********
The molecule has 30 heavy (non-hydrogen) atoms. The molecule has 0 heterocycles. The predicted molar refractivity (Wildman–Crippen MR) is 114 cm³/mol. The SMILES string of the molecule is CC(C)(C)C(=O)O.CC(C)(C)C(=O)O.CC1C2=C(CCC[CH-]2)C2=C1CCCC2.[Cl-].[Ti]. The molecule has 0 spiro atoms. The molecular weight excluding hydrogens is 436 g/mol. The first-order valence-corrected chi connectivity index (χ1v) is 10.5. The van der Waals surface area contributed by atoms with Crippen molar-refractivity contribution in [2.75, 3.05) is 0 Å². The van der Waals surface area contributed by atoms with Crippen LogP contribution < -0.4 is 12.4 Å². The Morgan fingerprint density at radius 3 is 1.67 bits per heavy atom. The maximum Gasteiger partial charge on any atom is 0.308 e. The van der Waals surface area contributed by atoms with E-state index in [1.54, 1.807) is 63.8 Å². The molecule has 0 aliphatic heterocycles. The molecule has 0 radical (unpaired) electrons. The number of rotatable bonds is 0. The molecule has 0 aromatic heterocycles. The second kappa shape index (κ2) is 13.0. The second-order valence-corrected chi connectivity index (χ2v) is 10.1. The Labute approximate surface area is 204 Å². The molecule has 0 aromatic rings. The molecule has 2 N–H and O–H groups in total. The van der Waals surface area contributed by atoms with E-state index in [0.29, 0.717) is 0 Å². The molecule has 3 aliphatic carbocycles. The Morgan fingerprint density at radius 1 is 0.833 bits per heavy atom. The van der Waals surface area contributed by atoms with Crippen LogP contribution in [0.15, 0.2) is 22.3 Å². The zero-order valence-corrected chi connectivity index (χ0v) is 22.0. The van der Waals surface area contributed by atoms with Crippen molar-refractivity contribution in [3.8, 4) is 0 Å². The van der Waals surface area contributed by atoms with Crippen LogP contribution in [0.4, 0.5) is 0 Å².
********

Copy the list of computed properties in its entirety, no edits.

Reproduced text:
The molecule has 30 heavy (non-hydrogen) atoms. The molecule has 0 heterocycles. The predicted molar refractivity (Wildman–Crippen MR) is 114 cm³/mol. The SMILES string of the molecule is CC(C)(C)C(=O)O.CC(C)(C)C(=O)O.CC1C2=C(CCC[CH-]2)C2=C1CCCC2.[Cl-].[Ti]. The molecule has 0 spiro atoms. The molecular weight excluding hydrogens is 436 g/mol. The first-order valence-corrected chi connectivity index (χ1v) is 10.5. The van der Waals surface area contributed by atoms with Crippen molar-refractivity contribution in [2.75, 3.05) is 0 Å². The van der Waals surface area contributed by atoms with Crippen LogP contribution < -0.4 is 12.4 Å². The Morgan fingerprint density at radius 3 is 1.67 bits per heavy atom. The maximum Gasteiger partial charge on any atom is 0.308 e. The van der Waals surface area contributed by atoms with E-state index in [1.54, 1.807) is 63.8 Å². The molecule has 0 aliphatic heterocycles. The molecule has 0 radical (unpaired) electrons. The number of rotatable bonds is 0. The molecule has 0 aromatic heterocycles. The second kappa shape index (κ2) is 13.0. The second-order valence-corrected chi connectivity index (χ2v) is 10.1. The Labute approximate surface area is 204 Å². The molecule has 0 aromatic rings. The molecule has 2 N–H and O–H groups in total. The van der Waals surface area contributed by atoms with E-state index in [0.29, 0.717) is 0 Å². The molecule has 3 aliphatic carbocycles. The Morgan fingerprint density at radius 1 is 0.833 bits per heavy atom. The van der Waals surface area contributed by atoms with Crippen LogP contribution in [0.15, 0.2) is 22.3 Å². The zero-order valence-corrected chi connectivity index (χ0v) is 22.0. The van der Waals surface area contributed by atoms with Crippen molar-refractivity contribution in [3.8, 4) is 0 Å². The van der Waals surface area contributed by atoms with Crippen LogP contribution in [0.4, 0.5) is 0 Å².